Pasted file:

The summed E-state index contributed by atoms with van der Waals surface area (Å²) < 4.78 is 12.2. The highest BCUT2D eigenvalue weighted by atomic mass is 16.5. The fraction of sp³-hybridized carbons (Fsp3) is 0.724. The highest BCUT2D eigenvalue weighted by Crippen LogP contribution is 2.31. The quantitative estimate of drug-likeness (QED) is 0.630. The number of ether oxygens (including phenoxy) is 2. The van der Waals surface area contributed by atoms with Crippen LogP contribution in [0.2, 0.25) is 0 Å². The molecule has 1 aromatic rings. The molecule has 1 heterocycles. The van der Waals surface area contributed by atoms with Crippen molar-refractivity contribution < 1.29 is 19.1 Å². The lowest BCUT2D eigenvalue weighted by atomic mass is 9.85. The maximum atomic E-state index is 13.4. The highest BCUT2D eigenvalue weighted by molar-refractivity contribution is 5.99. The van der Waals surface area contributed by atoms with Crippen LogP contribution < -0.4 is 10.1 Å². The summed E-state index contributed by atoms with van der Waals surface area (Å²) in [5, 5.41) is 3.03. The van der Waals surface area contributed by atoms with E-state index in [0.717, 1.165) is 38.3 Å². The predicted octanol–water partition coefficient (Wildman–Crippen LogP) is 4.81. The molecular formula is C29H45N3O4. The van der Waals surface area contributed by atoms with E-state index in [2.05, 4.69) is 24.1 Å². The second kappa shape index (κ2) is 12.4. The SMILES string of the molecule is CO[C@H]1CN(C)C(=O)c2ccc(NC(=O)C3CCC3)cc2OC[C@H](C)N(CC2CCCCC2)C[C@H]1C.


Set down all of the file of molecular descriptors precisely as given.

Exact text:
The summed E-state index contributed by atoms with van der Waals surface area (Å²) < 4.78 is 12.2. The highest BCUT2D eigenvalue weighted by atomic mass is 16.5. The fraction of sp³-hybridized carbons (Fsp3) is 0.724. The highest BCUT2D eigenvalue weighted by Crippen LogP contribution is 2.31. The quantitative estimate of drug-likeness (QED) is 0.630. The number of ether oxygens (including phenoxy) is 2. The van der Waals surface area contributed by atoms with Crippen LogP contribution in [0.2, 0.25) is 0 Å². The molecule has 1 aromatic rings. The molecule has 1 heterocycles. The van der Waals surface area contributed by atoms with Crippen molar-refractivity contribution < 1.29 is 19.1 Å². The lowest BCUT2D eigenvalue weighted by atomic mass is 9.85. The maximum atomic E-state index is 13.4. The highest BCUT2D eigenvalue weighted by molar-refractivity contribution is 5.99. The van der Waals surface area contributed by atoms with Crippen LogP contribution < -0.4 is 10.1 Å². The summed E-state index contributed by atoms with van der Waals surface area (Å²) in [5, 5.41) is 3.03. The van der Waals surface area contributed by atoms with E-state index in [0.717, 1.165) is 38.3 Å². The predicted octanol–water partition coefficient (Wildman–Crippen LogP) is 4.81. The molecular formula is C29H45N3O4. The van der Waals surface area contributed by atoms with E-state index in [2.05, 4.69) is 24.1 Å². The second kappa shape index (κ2) is 12.4. The SMILES string of the molecule is CO[C@H]1CN(C)C(=O)c2ccc(NC(=O)C3CCC3)cc2OC[C@H](C)N(CC2CCCCC2)C[C@H]1C.